A protein that inhibits the growth of cancer-causing stem cells and turns them into normal brain cells may become an effective therapy for deadly brain tumors, researchers have reported in the journal Nature.
A team led by Angelo Vescovi of the University of Milan-Bicocca in Italy took cancer stem cells removed from people with glioblastomas, the deadliest kind of primary brain cancer, and exposed them in a laboratory dish to a protein called BMP.
"We immediately observed that these cells stopped growing," Vescovi said. The protein "forced the cancer stem cells to change their identity, to become more mature, more normal."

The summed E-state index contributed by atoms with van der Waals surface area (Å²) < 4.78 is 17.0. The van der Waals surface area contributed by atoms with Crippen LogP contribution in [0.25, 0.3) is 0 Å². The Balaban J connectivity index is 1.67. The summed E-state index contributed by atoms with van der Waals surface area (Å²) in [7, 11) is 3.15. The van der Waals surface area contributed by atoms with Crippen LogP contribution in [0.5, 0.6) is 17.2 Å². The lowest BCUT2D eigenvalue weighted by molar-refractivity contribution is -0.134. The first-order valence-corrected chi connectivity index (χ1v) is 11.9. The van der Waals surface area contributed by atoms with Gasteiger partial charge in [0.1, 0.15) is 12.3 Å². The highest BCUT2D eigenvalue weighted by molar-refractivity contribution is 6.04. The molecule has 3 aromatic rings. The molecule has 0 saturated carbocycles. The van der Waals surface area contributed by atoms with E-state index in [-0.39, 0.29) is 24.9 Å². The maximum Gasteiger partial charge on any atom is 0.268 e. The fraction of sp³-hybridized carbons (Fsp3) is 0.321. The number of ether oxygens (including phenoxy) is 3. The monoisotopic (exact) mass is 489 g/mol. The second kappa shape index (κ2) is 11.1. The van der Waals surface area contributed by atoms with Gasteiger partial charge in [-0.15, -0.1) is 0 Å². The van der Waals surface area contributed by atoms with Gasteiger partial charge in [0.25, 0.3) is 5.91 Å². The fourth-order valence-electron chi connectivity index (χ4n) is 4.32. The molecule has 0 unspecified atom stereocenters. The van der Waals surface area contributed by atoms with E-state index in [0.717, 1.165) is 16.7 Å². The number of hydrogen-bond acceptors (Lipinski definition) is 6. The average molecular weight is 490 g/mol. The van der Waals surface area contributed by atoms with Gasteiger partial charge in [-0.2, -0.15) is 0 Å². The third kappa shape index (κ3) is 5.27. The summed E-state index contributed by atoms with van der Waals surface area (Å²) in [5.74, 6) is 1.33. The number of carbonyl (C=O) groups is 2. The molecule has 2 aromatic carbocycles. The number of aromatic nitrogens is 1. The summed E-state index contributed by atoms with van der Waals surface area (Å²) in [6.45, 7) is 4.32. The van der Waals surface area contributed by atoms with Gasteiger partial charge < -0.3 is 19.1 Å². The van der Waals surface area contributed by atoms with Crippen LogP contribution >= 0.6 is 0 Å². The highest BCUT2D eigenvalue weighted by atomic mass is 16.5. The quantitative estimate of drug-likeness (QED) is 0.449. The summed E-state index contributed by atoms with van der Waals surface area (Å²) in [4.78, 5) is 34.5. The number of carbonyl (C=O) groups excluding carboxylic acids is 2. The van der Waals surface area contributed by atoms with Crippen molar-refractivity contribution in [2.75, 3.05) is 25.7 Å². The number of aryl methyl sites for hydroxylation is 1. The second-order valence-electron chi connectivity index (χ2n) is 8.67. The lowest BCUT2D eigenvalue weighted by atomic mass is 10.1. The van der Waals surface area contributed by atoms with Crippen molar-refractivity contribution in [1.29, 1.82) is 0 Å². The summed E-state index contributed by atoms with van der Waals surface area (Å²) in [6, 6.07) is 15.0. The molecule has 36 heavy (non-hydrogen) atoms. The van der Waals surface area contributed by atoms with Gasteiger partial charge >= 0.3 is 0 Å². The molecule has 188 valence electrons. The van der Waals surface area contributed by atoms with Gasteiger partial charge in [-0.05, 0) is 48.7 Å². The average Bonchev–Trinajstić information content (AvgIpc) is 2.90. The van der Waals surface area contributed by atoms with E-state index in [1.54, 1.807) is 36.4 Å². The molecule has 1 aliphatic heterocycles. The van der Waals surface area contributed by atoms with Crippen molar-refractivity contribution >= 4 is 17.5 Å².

When mice with glioblastomas were given BMP they grew either no tumors or small ones, often living out a normal life span. Untreated mice died quickly.
Vescovi said his lab will now carry out more animal studies and will work to figure out the best dosage and method of delivering the protein into the brain so it can be used safely in humans.